Due to recent events in our country and local communities, I felt it was timely to summarize some of the information available about how children and teens respond to
trauma. After the recent school shootings, which are much too close to home, I received several questions from parents about what is a “normal” response from their children, how they can help their children to cope, and how they can protect their children from over-exposure. The following information gives parents and caregivers an idea of what to expect. It helps them to navigate the weeks and months following a traumatic event in the life of their child or in the greater community.
How Children Process Traumatic Events?
Children aged 13 and younger are constantly looking to their parents for feedback and direction. This is also true in the case of a trauma. Children look to their teachers and caregivers for direction on how to respond and for reassurance about their safety. Many children will initially continue their normal activities and may even ignore the traumatic event. This is a very normal response for younger children as they sort through their thoughts about the event. Other normal reactions from children include sleep disturbances, complaints of stomach or head pain, acting out the event in play, reverting back to previous developmental stages, and showing signs of irritability, sadness, or anger. It is always important to ask yourself where your child is getting information. Will peers be talking about the event at school? Is the news on at home? Are children present during adult conversations about traumatic events? Understanding your child’s viewpoint of the trauma will allow for a greater understanding when it comes to supporting them.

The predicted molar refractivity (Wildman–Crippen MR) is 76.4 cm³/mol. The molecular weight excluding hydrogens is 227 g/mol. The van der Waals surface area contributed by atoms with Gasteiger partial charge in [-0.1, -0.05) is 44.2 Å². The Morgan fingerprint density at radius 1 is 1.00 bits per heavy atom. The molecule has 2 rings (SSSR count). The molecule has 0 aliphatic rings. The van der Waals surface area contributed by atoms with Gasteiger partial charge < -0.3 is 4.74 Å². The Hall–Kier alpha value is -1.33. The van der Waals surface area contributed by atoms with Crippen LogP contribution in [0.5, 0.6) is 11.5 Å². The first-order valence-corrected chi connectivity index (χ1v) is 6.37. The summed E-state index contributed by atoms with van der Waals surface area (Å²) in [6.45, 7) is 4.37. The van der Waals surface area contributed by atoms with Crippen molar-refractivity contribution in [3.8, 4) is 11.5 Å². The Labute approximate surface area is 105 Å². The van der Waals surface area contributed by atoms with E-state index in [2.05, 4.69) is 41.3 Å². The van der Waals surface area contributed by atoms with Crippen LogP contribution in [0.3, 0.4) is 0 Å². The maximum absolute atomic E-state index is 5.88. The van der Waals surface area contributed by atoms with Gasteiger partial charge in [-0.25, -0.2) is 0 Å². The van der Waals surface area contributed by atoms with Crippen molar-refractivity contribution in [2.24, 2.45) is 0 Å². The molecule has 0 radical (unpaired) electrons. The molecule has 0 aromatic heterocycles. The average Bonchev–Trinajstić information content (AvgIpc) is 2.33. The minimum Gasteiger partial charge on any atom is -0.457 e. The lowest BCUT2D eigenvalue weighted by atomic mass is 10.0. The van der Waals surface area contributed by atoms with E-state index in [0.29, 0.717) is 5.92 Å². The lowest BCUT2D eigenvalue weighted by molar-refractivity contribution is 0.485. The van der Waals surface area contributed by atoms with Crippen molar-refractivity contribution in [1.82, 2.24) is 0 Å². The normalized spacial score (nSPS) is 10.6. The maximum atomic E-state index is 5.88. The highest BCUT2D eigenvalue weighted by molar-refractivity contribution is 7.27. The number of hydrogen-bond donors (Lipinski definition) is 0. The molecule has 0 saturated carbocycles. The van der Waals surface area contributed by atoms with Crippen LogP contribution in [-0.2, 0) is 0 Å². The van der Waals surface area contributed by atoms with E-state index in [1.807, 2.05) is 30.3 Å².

After being exposed to trauma or to information about a traumatic event, children may start to react to information that reminds them of the events, such as a location, pieces of clothing, time of day, or separation from a security figure. Whether your child is fixated on a traumatic event or does not seem to be impacted by it at all, creating a safe and reassuring environment will help to facilitate a smooth transition as they incorporate new information into their ideas about the world around them.
How Adolescents Deal with Trauma?
Teens are much more independent when it comes to processing and understanding trauma. From around the age of 13, teens begin to independently address and assess danger, along with the help of their peers. With increased independence from their families, teens are at increased risk of being exposed to traumatic situations, such as being, “passengers in horrible car accidents, victims of rape, dating violence and criminal assault, present during school or community violence, and experience the loss of friends under traumatic circumstances.” (APA, 2014) They are also beginning to process human motivation as they struggle over issues of irresponsibility and human accountability. Through access to a computer or cell phone, teens have overwhelming amounts of information available at their fingertips. Like children, teens may experience irritability, sadness, or even a regression in developmental levels. They may internalize the trauma as a potential risk for their lives and feel less secure in their school or community. Teens are also at risk of being over-exposed to information regarding traumatic events through the use of Facebook, Twitter, Instagram, and other social media outlets. As with children, you need to understand where your teens are getting their information on a daily basis.